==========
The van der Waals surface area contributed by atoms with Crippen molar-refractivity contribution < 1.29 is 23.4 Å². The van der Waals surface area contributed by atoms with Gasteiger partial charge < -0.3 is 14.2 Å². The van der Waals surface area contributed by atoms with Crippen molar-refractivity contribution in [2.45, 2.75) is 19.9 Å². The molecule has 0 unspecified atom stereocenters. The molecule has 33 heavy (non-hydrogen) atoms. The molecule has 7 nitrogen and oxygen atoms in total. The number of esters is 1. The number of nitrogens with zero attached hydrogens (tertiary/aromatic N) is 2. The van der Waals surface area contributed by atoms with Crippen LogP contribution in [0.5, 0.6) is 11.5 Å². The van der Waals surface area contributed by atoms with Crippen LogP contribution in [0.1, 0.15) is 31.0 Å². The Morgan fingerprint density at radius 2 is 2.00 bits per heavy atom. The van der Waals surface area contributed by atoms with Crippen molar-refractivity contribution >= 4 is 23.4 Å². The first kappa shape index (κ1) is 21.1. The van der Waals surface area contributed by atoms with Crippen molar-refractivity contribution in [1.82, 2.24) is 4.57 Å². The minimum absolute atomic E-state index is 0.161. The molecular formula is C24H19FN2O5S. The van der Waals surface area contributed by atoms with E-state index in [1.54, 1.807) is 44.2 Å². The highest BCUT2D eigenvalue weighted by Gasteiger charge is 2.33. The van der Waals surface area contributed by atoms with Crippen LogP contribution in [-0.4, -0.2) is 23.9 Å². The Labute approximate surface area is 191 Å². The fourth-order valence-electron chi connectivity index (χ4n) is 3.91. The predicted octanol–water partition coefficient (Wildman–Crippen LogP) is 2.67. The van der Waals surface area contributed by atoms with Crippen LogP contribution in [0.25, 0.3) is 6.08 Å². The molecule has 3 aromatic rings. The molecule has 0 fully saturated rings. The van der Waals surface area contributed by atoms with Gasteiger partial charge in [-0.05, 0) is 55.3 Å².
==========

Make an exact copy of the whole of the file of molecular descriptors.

The van der Waals surface area contributed by atoms with Crippen molar-refractivity contribution < 1.29 is 23.4 Å². The van der Waals surface area contributed by atoms with Gasteiger partial charge < -0.3 is 14.2 Å². The van der Waals surface area contributed by atoms with Crippen molar-refractivity contribution in [2.45, 2.75) is 19.9 Å². The molecule has 0 unspecified atom stereocenters. The molecule has 33 heavy (non-hydrogen) atoms. The molecule has 7 nitrogen and oxygen atoms in total. The number of esters is 1. The number of nitrogens with zero attached hydrogens (tertiary/aromatic N) is 2. The van der Waals surface area contributed by atoms with Crippen LogP contribution in [0.5, 0.6) is 11.5 Å². The van der Waals surface area contributed by atoms with Crippen LogP contribution in [0.1, 0.15) is 31.0 Å². The Morgan fingerprint density at radius 2 is 2.00 bits per heavy atom. The van der Waals surface area contributed by atoms with Crippen molar-refractivity contribution >= 4 is 23.4 Å². The first kappa shape index (κ1) is 21.1. The van der Waals surface area contributed by atoms with Crippen molar-refractivity contribution in [1.82, 2.24) is 4.57 Å². The minimum absolute atomic E-state index is 0.161. The molecular formula is C24H19FN2O5S. The van der Waals surface area contributed by atoms with E-state index in [1.54, 1.807) is 44.2 Å². The highest BCUT2D eigenvalue weighted by Gasteiger charge is 2.33. The van der Waals surface area contributed by atoms with Crippen LogP contribution in [-0.4, -0.2) is 23.9 Å². The Labute approximate surface area is 191 Å². The fourth-order valence-electron chi connectivity index (χ4n) is 3.91. The predicted octanol–water partition coefficient (Wildman–Crippen LogP) is 2.67. The van der Waals surface area contributed by atoms with Crippen LogP contribution in [0.25, 0.3) is 6.08 Å². The molecule has 3 aromatic rings. The molecule has 0 fully saturated rings. The van der Waals surface area contributed by atoms with Gasteiger partial charge in [-0.05, 0) is 55.3 Å².